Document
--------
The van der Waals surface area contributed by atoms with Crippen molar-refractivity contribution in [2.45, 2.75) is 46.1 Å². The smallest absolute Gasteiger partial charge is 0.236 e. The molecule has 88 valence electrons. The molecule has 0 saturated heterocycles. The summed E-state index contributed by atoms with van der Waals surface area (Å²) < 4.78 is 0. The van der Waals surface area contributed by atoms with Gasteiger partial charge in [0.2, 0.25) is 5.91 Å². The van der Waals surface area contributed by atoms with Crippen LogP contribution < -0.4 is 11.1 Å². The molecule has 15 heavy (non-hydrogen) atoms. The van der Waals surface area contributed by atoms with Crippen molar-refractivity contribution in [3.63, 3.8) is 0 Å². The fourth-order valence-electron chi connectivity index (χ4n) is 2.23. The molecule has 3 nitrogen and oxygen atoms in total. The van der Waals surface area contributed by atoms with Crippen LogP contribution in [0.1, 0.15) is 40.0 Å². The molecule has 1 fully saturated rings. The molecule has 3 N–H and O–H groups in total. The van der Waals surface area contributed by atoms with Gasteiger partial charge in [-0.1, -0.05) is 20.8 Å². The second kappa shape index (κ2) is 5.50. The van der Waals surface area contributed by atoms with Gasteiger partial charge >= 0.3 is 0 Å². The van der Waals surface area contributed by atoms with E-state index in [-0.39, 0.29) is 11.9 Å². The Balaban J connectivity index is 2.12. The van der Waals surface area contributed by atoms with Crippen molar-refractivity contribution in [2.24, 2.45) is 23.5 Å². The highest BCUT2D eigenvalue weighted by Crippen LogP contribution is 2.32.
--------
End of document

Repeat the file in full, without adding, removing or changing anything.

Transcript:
The van der Waals surface area contributed by atoms with Crippen molar-refractivity contribution in [2.45, 2.75) is 46.1 Å². The smallest absolute Gasteiger partial charge is 0.236 e. The molecule has 88 valence electrons. The molecule has 0 saturated heterocycles. The summed E-state index contributed by atoms with van der Waals surface area (Å²) < 4.78 is 0. The van der Waals surface area contributed by atoms with Gasteiger partial charge in [0.2, 0.25) is 5.91 Å². The van der Waals surface area contributed by atoms with Crippen LogP contribution < -0.4 is 11.1 Å². The molecule has 15 heavy (non-hydrogen) atoms. The van der Waals surface area contributed by atoms with Crippen molar-refractivity contribution in [3.63, 3.8) is 0 Å². The fourth-order valence-electron chi connectivity index (χ4n) is 2.23. The molecule has 3 nitrogen and oxygen atoms in total. The van der Waals surface area contributed by atoms with Crippen LogP contribution in [0.1, 0.15) is 40.0 Å². The molecule has 1 fully saturated rings. The molecule has 3 N–H and O–H groups in total. The van der Waals surface area contributed by atoms with Gasteiger partial charge in [-0.1, -0.05) is 20.8 Å². The second kappa shape index (κ2) is 5.50. The van der Waals surface area contributed by atoms with Gasteiger partial charge >= 0.3 is 0 Å². The van der Waals surface area contributed by atoms with E-state index in [-0.39, 0.29) is 11.9 Å². The Balaban J connectivity index is 2.12. The van der Waals surface area contributed by atoms with Crippen molar-refractivity contribution in [2.24, 2.45) is 23.5 Å². The highest BCUT2D eigenvalue weighted by Crippen LogP contribution is 2.32.